See also: Cucurbita

English edit

Noun edit

cucurbita (plural cucurbitas)

  1. Alternative form of cucurbit (plant).
    • 1895 April 24, W. M. W. VanNess, “Vases”, in The Herald and Presbyter: A Presbyterian Family Paper, volume LVI, number 17, Cincinnati, Ohio, page 26:
      “But where can I get the gourds—I beg your pardon, the cucurbitas?’
    • 1977, George F. Carter, “A Hypothesis Suggesting a Single Origin of Agriculture”, in Charles A. Reed, editor, Origins of Agriculture, The Hague, Paris: Mouton Publishers, →ISBN, section two (Worldwide Concepts), page 123:
      To the gourd growers and potters reaching America, would not the most obvious candidate in this strange botanical world be the most gourdlike plant, hence the cucurbitas? The suggestion has been made that the earliest use of the cucurbitas was for their seeds.
    • 2019, Marina F. de-Escalada-Pla, Silvia K. Flores, Adriana P. Castellanos-Fuentes, Carolina E. Genevois, edited by Alexandru Grumezescu and Alina Maria Holban, Value-Added Ingredients and Enrichments of Beverages (The Science of Beverages; volume 14), Woodhead Publishing, →ISBN, section 2 (C. moschata Tissue as Raw Material for Functional Food and Ingredient Development), page 207:
      There are some registrations that associate the cucurbitas to the origin of the agriculture and the civilization. They are also among the first species of plants to be domesticated. Some evidences showed that the mixture of cucurbitas, corn, and beans was the nutritional base of the pre-Columbian civilizations (Withaker and Bemis, 1975).

References edit

Italian edit

Etymology edit

Borrowed from Latin cucurbita. Doublet of zucca and cocuzza.

Noun edit

cucurbita f (plural cucurbite)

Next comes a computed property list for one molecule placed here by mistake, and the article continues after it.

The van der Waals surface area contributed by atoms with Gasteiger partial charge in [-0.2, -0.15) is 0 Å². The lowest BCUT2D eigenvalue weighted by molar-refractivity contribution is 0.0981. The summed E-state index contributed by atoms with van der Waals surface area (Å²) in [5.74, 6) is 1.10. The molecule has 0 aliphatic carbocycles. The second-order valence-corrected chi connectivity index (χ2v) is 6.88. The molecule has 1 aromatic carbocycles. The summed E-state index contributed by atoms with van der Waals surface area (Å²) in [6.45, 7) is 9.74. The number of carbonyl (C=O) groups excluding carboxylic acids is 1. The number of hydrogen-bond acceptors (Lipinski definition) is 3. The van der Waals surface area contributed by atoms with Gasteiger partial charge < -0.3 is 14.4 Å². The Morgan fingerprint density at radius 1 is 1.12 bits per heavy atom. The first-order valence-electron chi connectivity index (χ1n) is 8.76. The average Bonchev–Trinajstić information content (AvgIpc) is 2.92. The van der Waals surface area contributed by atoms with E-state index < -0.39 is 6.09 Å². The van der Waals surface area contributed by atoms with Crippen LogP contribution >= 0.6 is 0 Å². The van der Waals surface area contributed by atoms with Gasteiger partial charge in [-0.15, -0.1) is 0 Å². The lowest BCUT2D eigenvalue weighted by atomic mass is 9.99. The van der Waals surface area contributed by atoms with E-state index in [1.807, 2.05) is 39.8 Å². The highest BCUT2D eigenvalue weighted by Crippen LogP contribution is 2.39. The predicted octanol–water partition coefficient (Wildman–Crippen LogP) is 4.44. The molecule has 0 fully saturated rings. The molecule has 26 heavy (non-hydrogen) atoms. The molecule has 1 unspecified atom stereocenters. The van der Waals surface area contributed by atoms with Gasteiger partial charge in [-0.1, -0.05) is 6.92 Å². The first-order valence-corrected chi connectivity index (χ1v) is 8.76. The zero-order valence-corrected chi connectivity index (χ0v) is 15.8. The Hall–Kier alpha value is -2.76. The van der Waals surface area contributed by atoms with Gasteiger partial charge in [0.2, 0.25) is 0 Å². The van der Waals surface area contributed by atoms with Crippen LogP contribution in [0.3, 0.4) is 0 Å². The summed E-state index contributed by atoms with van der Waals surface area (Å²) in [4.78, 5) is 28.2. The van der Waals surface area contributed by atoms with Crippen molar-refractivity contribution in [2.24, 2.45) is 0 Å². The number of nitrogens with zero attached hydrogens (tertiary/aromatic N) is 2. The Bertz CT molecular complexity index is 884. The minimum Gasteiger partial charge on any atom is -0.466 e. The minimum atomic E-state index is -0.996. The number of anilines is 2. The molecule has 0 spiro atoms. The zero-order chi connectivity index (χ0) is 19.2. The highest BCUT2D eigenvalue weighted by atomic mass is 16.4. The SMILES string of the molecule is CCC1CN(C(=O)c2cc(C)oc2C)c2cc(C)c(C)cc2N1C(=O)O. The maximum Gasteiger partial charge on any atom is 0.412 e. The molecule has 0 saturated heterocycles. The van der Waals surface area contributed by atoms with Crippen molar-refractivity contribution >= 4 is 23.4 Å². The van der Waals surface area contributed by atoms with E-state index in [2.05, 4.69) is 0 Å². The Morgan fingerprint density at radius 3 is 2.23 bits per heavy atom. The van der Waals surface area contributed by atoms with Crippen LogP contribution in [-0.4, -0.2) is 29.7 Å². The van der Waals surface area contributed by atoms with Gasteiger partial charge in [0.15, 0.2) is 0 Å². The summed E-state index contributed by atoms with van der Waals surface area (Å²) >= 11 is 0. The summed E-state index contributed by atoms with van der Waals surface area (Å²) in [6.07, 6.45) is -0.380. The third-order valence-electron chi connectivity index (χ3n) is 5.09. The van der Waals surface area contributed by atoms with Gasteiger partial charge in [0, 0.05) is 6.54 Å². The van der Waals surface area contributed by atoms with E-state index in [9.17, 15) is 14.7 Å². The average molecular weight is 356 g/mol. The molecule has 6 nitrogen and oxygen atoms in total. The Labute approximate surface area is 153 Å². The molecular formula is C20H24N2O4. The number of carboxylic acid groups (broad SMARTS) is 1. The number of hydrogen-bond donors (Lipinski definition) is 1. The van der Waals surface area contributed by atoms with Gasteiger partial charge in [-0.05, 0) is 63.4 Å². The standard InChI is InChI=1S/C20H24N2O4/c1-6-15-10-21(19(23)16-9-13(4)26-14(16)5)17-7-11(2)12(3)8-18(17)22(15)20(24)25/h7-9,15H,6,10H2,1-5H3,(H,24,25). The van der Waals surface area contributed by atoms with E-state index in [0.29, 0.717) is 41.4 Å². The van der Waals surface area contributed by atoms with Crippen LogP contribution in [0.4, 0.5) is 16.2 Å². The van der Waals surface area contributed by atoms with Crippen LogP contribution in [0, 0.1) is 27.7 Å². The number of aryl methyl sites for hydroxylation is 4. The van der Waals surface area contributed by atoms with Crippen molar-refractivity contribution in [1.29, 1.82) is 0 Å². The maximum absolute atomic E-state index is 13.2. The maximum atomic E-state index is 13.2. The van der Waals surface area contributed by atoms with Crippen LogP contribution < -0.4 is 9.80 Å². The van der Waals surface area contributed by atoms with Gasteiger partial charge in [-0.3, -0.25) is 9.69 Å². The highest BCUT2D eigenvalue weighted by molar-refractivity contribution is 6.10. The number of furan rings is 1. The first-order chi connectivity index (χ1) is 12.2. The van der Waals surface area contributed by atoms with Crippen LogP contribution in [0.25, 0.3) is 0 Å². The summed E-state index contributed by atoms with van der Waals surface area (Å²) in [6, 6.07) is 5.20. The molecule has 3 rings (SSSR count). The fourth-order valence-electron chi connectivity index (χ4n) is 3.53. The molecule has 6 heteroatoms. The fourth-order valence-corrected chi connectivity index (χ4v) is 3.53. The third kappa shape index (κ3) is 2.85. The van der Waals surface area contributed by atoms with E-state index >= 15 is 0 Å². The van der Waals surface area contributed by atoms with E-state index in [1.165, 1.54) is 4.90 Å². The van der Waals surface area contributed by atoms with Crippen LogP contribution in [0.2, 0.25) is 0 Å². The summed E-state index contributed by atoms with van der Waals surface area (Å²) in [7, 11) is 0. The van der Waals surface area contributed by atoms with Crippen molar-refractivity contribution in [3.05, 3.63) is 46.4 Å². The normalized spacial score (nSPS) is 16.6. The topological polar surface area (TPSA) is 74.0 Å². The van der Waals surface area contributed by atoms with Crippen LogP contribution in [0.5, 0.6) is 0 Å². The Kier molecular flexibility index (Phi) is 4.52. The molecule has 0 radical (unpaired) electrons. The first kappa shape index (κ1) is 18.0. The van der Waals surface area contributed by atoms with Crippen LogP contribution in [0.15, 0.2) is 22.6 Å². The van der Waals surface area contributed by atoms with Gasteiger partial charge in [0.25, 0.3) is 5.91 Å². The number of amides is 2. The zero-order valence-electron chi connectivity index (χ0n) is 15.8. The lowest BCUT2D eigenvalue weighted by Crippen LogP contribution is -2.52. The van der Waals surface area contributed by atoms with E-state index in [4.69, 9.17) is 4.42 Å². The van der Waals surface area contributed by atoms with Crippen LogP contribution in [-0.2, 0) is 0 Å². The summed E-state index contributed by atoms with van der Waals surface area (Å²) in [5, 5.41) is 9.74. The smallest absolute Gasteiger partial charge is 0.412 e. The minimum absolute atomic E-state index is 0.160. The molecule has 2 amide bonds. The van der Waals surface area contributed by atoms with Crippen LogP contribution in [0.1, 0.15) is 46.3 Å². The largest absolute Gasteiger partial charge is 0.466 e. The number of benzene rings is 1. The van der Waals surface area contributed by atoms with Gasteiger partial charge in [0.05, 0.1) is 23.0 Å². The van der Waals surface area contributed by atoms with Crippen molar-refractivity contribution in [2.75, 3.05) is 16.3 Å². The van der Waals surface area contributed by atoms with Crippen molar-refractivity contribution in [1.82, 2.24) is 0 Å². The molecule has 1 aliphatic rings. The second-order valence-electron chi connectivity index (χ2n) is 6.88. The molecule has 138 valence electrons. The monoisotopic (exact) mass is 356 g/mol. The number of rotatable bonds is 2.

1. gourd

Latin edit

Etymology edit

Possibly related to cucumis (cucumber), or to corbis (basket), corbīta (freight vessel).[1] Maybe from Sanskrit चिर्भट m (cirbhaṭa, long melon, Cucumis melo subsp. melo var. conomon syn. Cucumis melo var. utilissimus), चर्भट m (carbhaṭa, idem), चिर्भटी f (cirbhaṭī, idem), but the mediation is unknown. Compare Old English hwerhwette.

Pronunciation edit

Noun edit

cucurbita f (genitive cucurbitae); first declension

  1. gourd, cucurbit, including watermelon
  2. (derogatory) dolt
    Synonyms: see Thesaurus:homo stultus
  3. (New Latin) pumpkin, squash (gourds of the botanical genus Cucurbita native to the New World)

Declension edit

First-declension noun.

Case Singular Plural
Nominative cucurbita cucurbitae
Genitive cucurbitae cucurbitārum
Dative cucurbitae cucurbitīs
Accusative cucurbitam cucurbitās
Ablative cucurbitā cucurbitīs
Vocative cucurbita cucurbitae

Derived terms edit

Related terms edit

Descendants edit

References edit

  • cucurbita”, in Charlton T. Lewis and Charles Short (1879) A Latin Dictionary, Oxford: Clarendon Press
  • cucurbita”, in Charlton T. Lewis (1891) An Elementary Latin Dictionary, New York: Harper & Brothers
  • cucurbita in Charles du Fresne du Cange’s Glossarium Mediæ et Infimæ Latinitatis (augmented edition with additions by D. P. Carpenterius, Adelungius and others, edited by Léopold Favre, 1883–1887)
  • cucurbita in Gaffiot, Félix (1934) Dictionnaire illustré latin-français, Hachette.
  • Genaust, Helmut (1996) “Cucúrbita”, in Etymologisches Wörterbuch der botanischen Pflanzennamen (in German), 3rd edition, Basel: Birkhäuser Verlag, →ISBN, pages 188b–189a
  1. ^ De Vaan, Michiel (2008) “cucurbita”, in Etymological Dictionary of Latin and the other Italic Languages (Leiden Indo-European Etymological Dictionary Series; 7), Leiden, Boston: Brill, →ISBN, page 149